Let’s get to the Philadelphia Eagles links ...
Introducing Snap-Weighted Size: Seahawks, Ravens Among Biggest Teams - Football Outsiders
In second place behind the Seahawks in defensive SWW were the New York Giants, whose general manager, Dave Gettleman, has a notorious obsession with “hog mollies”—and his preference for monster linemen is no myth. The Giants were the only team with three defenders (Dexter Lawrence, Dalvin Tomlinson, and Leonard Williams) to play at least 700 snaps at 300-plus pounds. Big Blue finished third in SWW at defensive line, 13th at linebacker, and 10th at defensive back. New York’s divisional rivals in Philadelphia had the league’s lightest defense … and while we’re talking about the Eagles, let’s mention that they were the league’s shortest defense too. Philadelphia’s diminutive secondary was last in the league in both SWW [snap-weighted weight] and SWH [snap-weighted height], their defensive linemen ranked 26th in both categories, and their linebackers were 25th in the former and 26th in the latter.
NFL Power Rankings: Offseason edition - BGN
27 - Philadelphia Eagles (2) - I considered putting the Eagles at No. 1 since they have DeVonta Smith now. All jokes aside, there’s a chance Philly could be better than expected. They look good in the trenches (on paper, at least) and a new coaching staff could make a difference. Then again, that staff is very inexperienced. And while I believe Jalen Hurts has some worthwhile potential, he’s currently in the conversation for being one of the worst starters in the league. Again, this team has the potential to prove people wrong. They just hardly deserve the benefit of the doubt after Howie Roseman has repeatedly overseen bad offseasons since 2018.
NFC East Mixtape Vol.5: Status of the WFT, Ryan Kerrigan + record predictions - BGN Radio
On Vol.5 of the NFC East Mixtape, RJ Ochoa and Brandon Lee Gowton are joined by Hogs Haven’s Bryan Stabbe to discuss the Washington Football Team. They hit on Ryan Kerrigan signing with the WFT’s division rival and shared their collective opinions on who they favor in the NFC East.
Where do things stand between Zach Ertz and the Eagles? - Inquirer
Ertz’s intentions are clear: He doesn’t want to play in Philly anymore. He hasn’t participated in virtual meetings with Sirianni and his staff, didn’t show for voluntary workouts that began Tuesday, and isn’t expected to report for the remainder of the offseason program, a source close to the tight end said. Mandatory minicamp, which was originally slated for early June, has been cancelled, so Ertz won’t be required to show until training camp in late July. That gives the Eagles time to work on a trade. Or maybe they simply cut him with a post-June 1 designation, which would decrease the dead money hit from approximately $7.7 million to $4.2 million and allow the Eagles to spread the expense out over future years.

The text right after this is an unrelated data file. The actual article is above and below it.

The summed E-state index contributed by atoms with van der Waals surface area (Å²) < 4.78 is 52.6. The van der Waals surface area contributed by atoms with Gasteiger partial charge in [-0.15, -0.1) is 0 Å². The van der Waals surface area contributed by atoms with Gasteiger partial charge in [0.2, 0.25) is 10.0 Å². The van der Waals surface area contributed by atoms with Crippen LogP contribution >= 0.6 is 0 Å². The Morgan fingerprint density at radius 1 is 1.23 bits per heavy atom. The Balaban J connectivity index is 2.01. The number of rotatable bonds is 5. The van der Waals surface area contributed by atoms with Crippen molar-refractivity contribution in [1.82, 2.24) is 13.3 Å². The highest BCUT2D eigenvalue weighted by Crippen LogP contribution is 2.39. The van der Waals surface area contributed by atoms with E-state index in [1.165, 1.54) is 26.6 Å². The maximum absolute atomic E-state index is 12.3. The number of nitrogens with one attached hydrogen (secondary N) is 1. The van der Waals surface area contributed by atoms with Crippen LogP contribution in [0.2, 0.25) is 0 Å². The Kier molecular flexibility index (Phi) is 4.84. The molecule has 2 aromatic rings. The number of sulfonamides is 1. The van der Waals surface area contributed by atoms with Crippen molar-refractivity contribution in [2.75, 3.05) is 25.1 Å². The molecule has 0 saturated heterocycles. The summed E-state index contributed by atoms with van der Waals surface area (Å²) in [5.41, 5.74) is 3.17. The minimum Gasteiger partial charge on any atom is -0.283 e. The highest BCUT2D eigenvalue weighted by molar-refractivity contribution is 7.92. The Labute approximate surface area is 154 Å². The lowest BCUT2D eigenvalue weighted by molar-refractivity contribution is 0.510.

In Year 2, QB Jalen Hurts embraces process of earning starting job - PE.com
“I value everything that Coach (Nick Sirianni) has brought here,” Hurts said on Wednesday on Day 2 of the team’s Phase Two workouts at the NovaCare Complex. “I remember back in my days at Alabama, Coach (Nick) Saban, hearing him talking about discipline, commitment, effort, toughness, and pride; having these core values that he’s trying to instill in the team, and in the end, it all worked out for the team. And you see coach Nick Sirianni preaching connection, preaching accountability and competition and fundamentals and football IQ, preaching all these things. I know in all those different avenues, all those different principles and values that we’re trying to instill here in Philly, no one is above that and everybody’s got to go to work. So, for me, rent is due every day. It’s always been that way for me, always been a get-better mentality every day, grow every day, be a better leader every day, be a better quarterback every day. And when that rent’s due, I don’t plan on missing any payments, so it’s work.”
DeVonta Smith already impressing All-Pro with work ethic - NBCSP
During his virtual media session at OTAs on Tuesday, Colts linebacker Darius Leonard was asked about his training regimen, which starts around 5 a.m. in the offseason, and mentioned that he worked out with Smith this offseason. “We had DeVonta Smith come in a couple times and he had that same mentality, that he wanted to work,” Leonard said to Colts reporters. “Just for having the Heisman Trophy winner in there … I know I wasn’t the Heisman Trophy winner, but you have that mindset. He has that winner mindset and it was good to see some young talent come in there and push me. ‘OK, this is the young talent coming in.’ “He has everything. He has the speed, he has the work mentality and for him to go in there, it just pushed me to say, ‘OK, I’m gonna have to outwork him, I have to show him the way.’” Smith and Leonard crossed paths at Yo Murphy Performance Training in Tampa, Florida. Smith worked out with Murphy during this year’s pre-draft process.